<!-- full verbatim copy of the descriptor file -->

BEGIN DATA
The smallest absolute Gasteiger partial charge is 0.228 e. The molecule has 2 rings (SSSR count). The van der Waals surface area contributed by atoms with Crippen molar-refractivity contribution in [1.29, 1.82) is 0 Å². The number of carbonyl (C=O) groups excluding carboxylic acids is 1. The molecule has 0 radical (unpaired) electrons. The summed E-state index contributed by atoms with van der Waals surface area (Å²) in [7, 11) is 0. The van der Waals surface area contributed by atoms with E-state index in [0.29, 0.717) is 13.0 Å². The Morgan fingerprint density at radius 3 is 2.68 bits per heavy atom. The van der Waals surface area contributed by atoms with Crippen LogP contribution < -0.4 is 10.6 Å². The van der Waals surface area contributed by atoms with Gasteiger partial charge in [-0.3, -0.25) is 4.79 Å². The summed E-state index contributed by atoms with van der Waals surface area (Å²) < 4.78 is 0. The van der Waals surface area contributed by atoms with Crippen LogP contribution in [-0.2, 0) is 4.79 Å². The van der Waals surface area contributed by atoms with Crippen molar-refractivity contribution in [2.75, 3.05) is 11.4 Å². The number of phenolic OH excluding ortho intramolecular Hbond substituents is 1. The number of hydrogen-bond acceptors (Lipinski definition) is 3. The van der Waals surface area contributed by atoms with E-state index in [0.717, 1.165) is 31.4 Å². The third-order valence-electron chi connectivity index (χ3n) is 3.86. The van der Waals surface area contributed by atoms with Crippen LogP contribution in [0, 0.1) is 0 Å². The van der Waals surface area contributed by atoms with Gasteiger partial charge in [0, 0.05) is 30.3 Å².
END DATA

The smallest absolute Gasteiger partial charge is 0.228 e. The molecule has 2 rings (SSSR count). The van der Waals surface area contributed by atoms with Crippen molar-refractivity contribution in [1.29, 1.82) is 0 Å². The number of carbonyl (C=O) groups excluding carboxylic acids is 1. The molecule has 0 radical (unpaired) electrons. The summed E-state index contributed by atoms with van der Waals surface area (Å²) in [7, 11) is 0. The van der Waals surface area contributed by atoms with E-state index in [0.29, 0.717) is 13.0 Å². The Morgan fingerprint density at radius 3 is 2.68 bits per heavy atom. The van der Waals surface area contributed by atoms with Crippen LogP contribution < -0.4 is 10.6 Å². The van der Waals surface area contributed by atoms with Gasteiger partial charge in [-0.3, -0.25) is 4.79 Å². The summed E-state index contributed by atoms with van der Waals surface area (Å²) < 4.78 is 0. The van der Waals surface area contributed by atoms with Crippen LogP contribution in [-0.2, 0) is 4.79 Å². The van der Waals surface area contributed by atoms with Crippen molar-refractivity contribution in [2.75, 3.05) is 11.4 Å². The number of phenolic OH excluding ortho intramolecular Hbond substituents is 1. The number of hydrogen-bond acceptors (Lipinski definition) is 3. The van der Waals surface area contributed by atoms with E-state index in [0.717, 1.165) is 31.4 Å². The third-order valence-electron chi connectivity index (χ3n) is 3.86. The van der Waals surface area contributed by atoms with Crippen LogP contribution in [0, 0.1) is 0 Å². The van der Waals surface area contributed by atoms with Gasteiger partial charge in [0, 0.05) is 30.3 Å².